How does Leasing pricing work?

Leasing a car or van is a big thing and our goal is to empower you with honest in depth and reliable cost information to help you make an informed decision.

This Leasing cost & pricing guide is designed to help you to understand how the leasing providers arrive at the monthly payments – and what influences these payments.

Let’s take a closer look.

The Car Network offer several different kinds of leasing contracts. But regardless of which one suits your particular circumstances best it is the same things that influence how much your monthly payment is going to be. Detail like minimum and maximum mileage for example may vary from lender to lender but the basic principles are the same.

Related articles: Which kind of lease is best for me? (And add a link.)

These are:

The cost of the vehicle – governed by how much discount and bonus the leasing company has been able to negotiate with the manufacturer. If the vehicle is about to be replaced by a newer model for example, this may result in the manufacturer being keen to sell off existing stock cheaply and quickly. In this case the leasing provider may do a deal with the manufacturer and buy a batch of vehicles at a very good price.

The sale of the vehicle. The residual value, which is determined by age, mileage and condition, and how much the leasing company get for the car or van at the end of the contract impacts on the bit in the middle – the depreciation.

The length of the contract. – Most contracts run between 2 and 5 years. As the monthly payments are basically paying for the depreciation, the longer the length of time it is spread over – the lower your monthly payments will be, in most cases.

The annual mileage. Contracts can have annual mileage allowances from 5,000 to 50,000 miles per year, and it is obvious that the same car with say 10,000 miles on it at the end of the contract is going to be worth much more than one with say 90,000 – 100,000 miles on the clock. The value at the end – the residual value – plays an important part in determining the overall cost of the contract.

Service & maintenance.  Most contracts allow you to choose to include all routine servicing, maintenance, repairs and tyres in your monthly payment. This is good for budgeting, and shouldn’t really cost you any more overall than paying as you go. Contractually the car has to be maintained in accordance with manufacturer’s schedules.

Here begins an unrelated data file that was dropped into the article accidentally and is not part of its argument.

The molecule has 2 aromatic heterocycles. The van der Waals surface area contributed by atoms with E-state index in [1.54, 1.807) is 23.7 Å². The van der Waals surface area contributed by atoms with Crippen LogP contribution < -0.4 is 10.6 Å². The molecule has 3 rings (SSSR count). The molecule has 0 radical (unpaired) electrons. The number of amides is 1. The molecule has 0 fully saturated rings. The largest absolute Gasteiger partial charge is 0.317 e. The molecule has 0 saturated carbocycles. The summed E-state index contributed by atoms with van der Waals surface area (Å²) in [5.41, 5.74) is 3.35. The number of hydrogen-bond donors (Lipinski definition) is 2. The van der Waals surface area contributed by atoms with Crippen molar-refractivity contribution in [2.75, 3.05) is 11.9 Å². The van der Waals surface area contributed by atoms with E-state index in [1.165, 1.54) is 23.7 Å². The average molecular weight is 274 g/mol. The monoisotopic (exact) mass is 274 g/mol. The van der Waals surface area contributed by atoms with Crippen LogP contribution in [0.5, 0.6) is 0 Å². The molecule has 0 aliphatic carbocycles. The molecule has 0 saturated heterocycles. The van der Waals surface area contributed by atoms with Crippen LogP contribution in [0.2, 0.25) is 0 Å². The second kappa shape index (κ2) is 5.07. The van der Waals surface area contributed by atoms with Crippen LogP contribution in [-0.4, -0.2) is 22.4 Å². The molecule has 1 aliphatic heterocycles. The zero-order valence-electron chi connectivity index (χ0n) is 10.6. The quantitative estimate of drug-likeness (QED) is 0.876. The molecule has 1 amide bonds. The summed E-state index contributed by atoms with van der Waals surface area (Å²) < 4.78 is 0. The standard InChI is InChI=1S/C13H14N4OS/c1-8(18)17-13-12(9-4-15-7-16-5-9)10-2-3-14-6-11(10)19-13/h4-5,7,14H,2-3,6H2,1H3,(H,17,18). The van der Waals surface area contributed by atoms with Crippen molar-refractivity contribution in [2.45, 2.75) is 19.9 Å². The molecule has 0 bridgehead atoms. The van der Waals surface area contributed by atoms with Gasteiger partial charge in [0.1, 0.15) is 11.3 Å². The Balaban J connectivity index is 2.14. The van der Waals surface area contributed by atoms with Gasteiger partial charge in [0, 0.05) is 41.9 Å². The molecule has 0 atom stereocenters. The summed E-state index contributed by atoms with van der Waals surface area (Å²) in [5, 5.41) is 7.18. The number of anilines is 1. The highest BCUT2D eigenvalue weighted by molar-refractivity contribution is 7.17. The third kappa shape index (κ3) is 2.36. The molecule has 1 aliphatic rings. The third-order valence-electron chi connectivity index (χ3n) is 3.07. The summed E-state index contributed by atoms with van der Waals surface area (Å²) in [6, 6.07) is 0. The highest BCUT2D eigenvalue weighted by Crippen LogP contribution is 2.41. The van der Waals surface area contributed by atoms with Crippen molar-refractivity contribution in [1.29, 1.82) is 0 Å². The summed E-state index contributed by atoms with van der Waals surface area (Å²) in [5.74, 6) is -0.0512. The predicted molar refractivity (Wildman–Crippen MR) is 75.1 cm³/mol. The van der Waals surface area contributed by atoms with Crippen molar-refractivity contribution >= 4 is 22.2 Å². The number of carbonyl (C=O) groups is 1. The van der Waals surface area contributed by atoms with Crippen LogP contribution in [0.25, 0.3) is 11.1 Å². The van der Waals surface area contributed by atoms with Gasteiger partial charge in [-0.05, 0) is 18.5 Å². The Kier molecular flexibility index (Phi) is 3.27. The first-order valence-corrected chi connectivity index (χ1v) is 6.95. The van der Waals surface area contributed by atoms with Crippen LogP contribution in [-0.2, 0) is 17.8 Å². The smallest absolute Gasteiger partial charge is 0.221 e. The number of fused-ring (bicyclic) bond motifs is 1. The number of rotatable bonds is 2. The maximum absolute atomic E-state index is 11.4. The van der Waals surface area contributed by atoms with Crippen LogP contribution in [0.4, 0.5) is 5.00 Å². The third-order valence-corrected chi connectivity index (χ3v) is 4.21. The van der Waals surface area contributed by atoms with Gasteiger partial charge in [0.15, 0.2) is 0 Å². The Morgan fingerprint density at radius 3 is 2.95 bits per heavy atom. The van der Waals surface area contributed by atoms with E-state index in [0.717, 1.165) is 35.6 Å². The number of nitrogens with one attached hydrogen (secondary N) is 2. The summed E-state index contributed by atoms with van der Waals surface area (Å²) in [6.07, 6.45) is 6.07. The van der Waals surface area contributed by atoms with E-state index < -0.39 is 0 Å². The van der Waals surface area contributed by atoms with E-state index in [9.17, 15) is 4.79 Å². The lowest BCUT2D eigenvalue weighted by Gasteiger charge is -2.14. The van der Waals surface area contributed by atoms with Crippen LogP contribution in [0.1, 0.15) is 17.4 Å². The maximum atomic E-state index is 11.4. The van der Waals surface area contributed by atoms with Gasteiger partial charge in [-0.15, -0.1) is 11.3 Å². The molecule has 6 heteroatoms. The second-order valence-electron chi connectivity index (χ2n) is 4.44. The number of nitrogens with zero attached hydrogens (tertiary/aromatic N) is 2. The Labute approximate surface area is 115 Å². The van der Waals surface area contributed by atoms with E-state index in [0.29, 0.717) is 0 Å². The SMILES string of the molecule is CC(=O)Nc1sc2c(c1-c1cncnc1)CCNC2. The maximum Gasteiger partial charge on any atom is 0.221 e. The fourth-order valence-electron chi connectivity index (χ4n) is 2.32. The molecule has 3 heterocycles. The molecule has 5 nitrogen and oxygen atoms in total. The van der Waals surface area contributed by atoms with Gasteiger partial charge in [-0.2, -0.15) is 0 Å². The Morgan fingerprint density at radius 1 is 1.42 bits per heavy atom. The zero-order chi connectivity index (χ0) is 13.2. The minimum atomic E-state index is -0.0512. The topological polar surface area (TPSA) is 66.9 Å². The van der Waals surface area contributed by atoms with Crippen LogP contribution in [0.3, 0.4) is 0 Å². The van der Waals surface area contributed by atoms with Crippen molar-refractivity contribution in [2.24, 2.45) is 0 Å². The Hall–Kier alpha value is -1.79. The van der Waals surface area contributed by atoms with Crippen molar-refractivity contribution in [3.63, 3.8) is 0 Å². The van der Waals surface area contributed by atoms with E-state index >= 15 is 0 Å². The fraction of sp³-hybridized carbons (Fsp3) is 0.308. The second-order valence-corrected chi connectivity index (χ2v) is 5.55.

Roadside Assistance – the length of the Roadside Assistance that comes with the vehicle varies with manufacturers and so in some cases a top up may be added into the contract.

How much you pay up front. Just to be clear – the upfront payment is not a deposit – and it is NOT returned at the end of the contract. It is part of the overall costs – and you can choose how much of it is paid in advance. Since it makes little difference to the overall costs, how much you pay in advance is just a matter of convenience and what is best for your budget. The more you pay in advance the lower the monthly payment will be – and vice versa – it really is that simple.

So I hope that explains how the monthly leasing payment is influenced basically by how much the car or van costs in the beginning, less what it is worth at the end.

The end value will depend on mileage and condition. So between them that forms the cost between the 2 which is divided up into the number of monthly payments (i.e. length of contract.)

Add into the mix maintenance and roadside assistance and how much is paid in advance and you can begin to see how the figures can shift around.

You will sometimes see very low monthly rates advertised, when on closer examination it can be seen how the figures have been manipulated – and it may be that the contract is for 5 years, based on 5,000 miles a year, is non- maintained and has a large upfront payment. All these factors when worked together can make the monthly payment appear very attractive.